By November 25, local law enforcement had been notified to be on the lookout for the vehicle, the affidavit said.

Days later, officers at nearby Washington State University, where the suspect was a PhD student in criminal justice, identified a white Elantra and found it was registered to Kohberger.

Kohberger’s driver’s license information was consistent with the description the unharmed roommate gave investigators, according to the affidavit.

The document specifically noted Kohberger’s height and weight – 6 feet and 185 pounds – and that he has bushy eyebrows.

Kohberger received a new license plate for his Elantra five days after the killings, the affidavit said, citing records from the Washington State Department of Licensing.

At the time of Kohberger’s arrest last week, a white Elantra was found at his parents’ house in Pennsylvania, according to Monroe County Chief Public Defender Jason LaBar, who said Kohberger had gone home for the holidays.

Phone records show Kohberger’s phone was near the victims’ residence at least 12 times since June, according to the court documents.

“All of these occasions, except for one, occurred in the late evening and early morning hours of their respective days.”

Additionally, records show Kohberger’s phone was near the murder scene – 1122 King Road – between 9:12 a.m. and 9:21 a.m. – hours after the killings, according to the court documents.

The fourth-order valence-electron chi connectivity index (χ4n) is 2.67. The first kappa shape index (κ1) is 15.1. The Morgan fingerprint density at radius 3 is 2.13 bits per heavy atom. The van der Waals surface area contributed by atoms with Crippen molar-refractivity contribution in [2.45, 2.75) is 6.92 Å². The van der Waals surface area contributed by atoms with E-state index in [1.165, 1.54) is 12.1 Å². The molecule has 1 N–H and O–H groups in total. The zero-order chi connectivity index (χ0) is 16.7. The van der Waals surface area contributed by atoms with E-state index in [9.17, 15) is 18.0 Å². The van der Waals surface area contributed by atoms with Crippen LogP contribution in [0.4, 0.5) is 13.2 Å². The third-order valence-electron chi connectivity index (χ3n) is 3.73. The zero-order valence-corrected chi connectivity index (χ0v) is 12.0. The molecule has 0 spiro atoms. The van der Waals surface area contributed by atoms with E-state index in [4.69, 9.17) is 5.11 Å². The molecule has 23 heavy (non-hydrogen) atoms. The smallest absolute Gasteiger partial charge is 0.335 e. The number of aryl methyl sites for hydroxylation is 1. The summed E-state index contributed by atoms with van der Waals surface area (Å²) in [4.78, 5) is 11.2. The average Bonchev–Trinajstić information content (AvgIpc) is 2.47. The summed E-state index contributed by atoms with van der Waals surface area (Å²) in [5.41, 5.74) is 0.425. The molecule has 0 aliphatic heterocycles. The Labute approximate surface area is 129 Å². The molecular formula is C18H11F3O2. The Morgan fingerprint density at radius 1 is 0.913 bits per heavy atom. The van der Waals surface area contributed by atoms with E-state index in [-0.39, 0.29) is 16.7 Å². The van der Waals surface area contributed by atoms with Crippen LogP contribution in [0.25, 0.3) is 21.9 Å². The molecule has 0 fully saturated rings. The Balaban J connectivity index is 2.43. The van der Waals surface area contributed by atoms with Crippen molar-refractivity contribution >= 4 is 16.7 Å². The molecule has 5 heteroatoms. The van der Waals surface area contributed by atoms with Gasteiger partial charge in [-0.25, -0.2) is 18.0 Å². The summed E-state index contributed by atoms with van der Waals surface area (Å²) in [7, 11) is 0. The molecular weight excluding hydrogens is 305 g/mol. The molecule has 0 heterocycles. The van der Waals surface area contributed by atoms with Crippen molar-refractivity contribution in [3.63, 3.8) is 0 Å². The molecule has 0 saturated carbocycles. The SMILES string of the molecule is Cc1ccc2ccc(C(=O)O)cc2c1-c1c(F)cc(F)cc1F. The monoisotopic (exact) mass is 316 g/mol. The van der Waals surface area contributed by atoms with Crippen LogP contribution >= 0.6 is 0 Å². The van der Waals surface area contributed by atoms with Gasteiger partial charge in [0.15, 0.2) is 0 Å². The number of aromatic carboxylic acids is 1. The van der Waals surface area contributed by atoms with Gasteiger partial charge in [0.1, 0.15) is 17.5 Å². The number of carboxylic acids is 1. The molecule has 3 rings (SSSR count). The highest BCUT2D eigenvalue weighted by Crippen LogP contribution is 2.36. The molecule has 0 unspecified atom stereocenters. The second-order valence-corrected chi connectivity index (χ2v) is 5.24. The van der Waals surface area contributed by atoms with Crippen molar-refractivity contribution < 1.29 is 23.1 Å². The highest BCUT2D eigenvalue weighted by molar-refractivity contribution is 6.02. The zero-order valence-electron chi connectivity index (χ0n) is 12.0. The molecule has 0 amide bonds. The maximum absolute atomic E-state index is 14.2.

A review of phone records showed Kohberger’s phone left his home at approximately 9 a.m. and traveled to Moscow, the affidavit said, and that the same phone traveled “back to the area of the Kohberger Residence … arriving to the area at approximately 9:32 a.m.”

Kohberger applied for an internship with the Pullman Police Department in Washington in the fall of 2022, court documents show.

“Pursuant to records provided by a member of the interview panel for Pullman Police Department, we learned that Kohberger’s past education included undergraduate degrees in psychology and cloud-based forensics,” according to an affidavit.

“These records also showed Kohberger wrote an essay when he applied for an internship with the Pullman Police Department in the fall of 2022. Kohberger wrote in his essay he had interest in assisting rural law enforcement agencies with how to better collect and analyze technological data in public safety operations.”

Nearly two months after the killings, however, a number of questions remain.

It’s not clear why the unharmed roommate did not immediately call 911, or why the roommates were spared.

The motive for the crime also remains a mystery, and police have said they are still looking for the murder weapon.

The documents released Thursday shed no light on whether Kohberger had any other reason to be in the area at the time of the killings.

Why wasn’t Kohberger arrested until more than six weeks after the victims were found dead?

And authorities have not said publicly whether Kohberger knew any of the victims.